Object Type: academia

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2021.14.1

MSc dissertation ‘Climate change in Scotland’s Inner Hebrides: a mixed methods evaluation of the effects of climate change on the Isle of Tiree: the land below the waves’ by Duncan Sinclair, August 2020. A digital copy of the full text is held by An Iodhlann.

Click here for 2021.14.1 abstract_contents

2021.12.1

Photocopy of an academic paper ‘Dun Ara: a Norse-period harbour in Mull?’ by Dr James Petre, 2020. Explores the history of the site known as Dun Ara in Mishnish, north Mull. Comparisons are made with sites at Dun Mor Vaul, Kenavara and Milton, Tiree. A digital copy of the full article is held in An Iodhlann.

Click here to view 2021.12.1 extract

2021.7.2

Pages from the Antiquary Magazine, 1907, with an illustrated article titled ‘Some Antiquities of Tiree’ by WG Collingwood, about duns and ancient chaples on the island. Mentions the Temperance Hotel in Scarinish and the prosperous appearance of local housing.

Click here to view 2021.7.2

2021.1.5

Academic paper ‘Pyroxenes, amphibole, and mica from the Tiree marble’ by AF Hallimond and CO Harvey, 1947. Reprinted from the Mineralogical Magazine of London.

2020.37.1

Essay ‘The MacLaurin/Dreghorn Hoax 1781’ by Adrian C Grant, 2020, about John Maclaurin of Edinburgh, whose Tiree ancestry and station in society during the 18th century, gained him the dubious title of ‘Chief of the MacLaurins of Tiree’. Posted on www.academia.edu

Click here to view 2020.37.1

2020.28.1

Results of an academic study ‘Ancestral tourism & heritage work in a Hebridean island’ conducted by Joanna Rodgers, UHI, on Tiree in 2015-2018. From the book ‘Creating Heritage – unrecognised pasts and rejected futures’, Routledge 2020.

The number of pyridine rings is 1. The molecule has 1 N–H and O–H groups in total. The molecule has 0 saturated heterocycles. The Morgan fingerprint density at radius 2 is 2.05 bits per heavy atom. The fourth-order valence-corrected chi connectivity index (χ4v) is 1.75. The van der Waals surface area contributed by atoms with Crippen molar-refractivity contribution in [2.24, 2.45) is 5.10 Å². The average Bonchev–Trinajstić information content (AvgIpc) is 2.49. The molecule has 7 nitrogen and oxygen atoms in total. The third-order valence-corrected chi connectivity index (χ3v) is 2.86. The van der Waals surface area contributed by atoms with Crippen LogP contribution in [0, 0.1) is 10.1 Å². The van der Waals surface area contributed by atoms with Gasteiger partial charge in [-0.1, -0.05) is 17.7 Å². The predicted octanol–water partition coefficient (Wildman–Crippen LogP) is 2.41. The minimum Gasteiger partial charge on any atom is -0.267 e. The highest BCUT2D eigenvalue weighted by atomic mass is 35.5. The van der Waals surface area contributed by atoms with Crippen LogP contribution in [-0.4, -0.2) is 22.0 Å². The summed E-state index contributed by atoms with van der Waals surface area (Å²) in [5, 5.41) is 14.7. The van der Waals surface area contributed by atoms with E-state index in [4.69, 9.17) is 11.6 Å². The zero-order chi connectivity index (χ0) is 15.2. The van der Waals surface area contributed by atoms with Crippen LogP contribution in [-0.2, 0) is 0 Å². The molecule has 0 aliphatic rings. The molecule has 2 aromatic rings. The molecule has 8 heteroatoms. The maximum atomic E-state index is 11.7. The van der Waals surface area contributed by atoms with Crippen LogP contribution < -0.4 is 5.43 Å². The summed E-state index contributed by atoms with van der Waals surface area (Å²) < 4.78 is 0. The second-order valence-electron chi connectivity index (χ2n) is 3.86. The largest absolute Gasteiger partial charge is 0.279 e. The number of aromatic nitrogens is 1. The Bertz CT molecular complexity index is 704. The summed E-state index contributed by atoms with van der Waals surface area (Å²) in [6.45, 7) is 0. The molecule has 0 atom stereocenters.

Abstract Roots-seeking travel is an increasingly popular activity around the world, and such visitors are particularly ubiquitous in Scotland. As a heritage practice, this ‘ancestral tourism’ has been predominantly interpreted in terms of its national or regional significance, with previous research focusing largely on ancestral tourists in the context of official heritage institutions or commercial tourism events. The distinctive contexts of ancestral tourism destinations at the local scale are rarely attended to on their own terms and residents’ perspectives have received little attention. Consequently, the practices and meanings connected to this form of tourism are only partially understood: the “heritage work” (Byrne, 2008; Harrison, 2010) of both residents and visitors in quotidian, unofficial spaces remains unexamined. Drawing on 18 months of multi-sited ethnographic fieldwork in the island of Tiree, this chapter addresses these gaps and explores the heritages connected to ancestral tourism “from below” (Robertson, 2012).

A digital photocopy of the full text is available from An Iodhlann.

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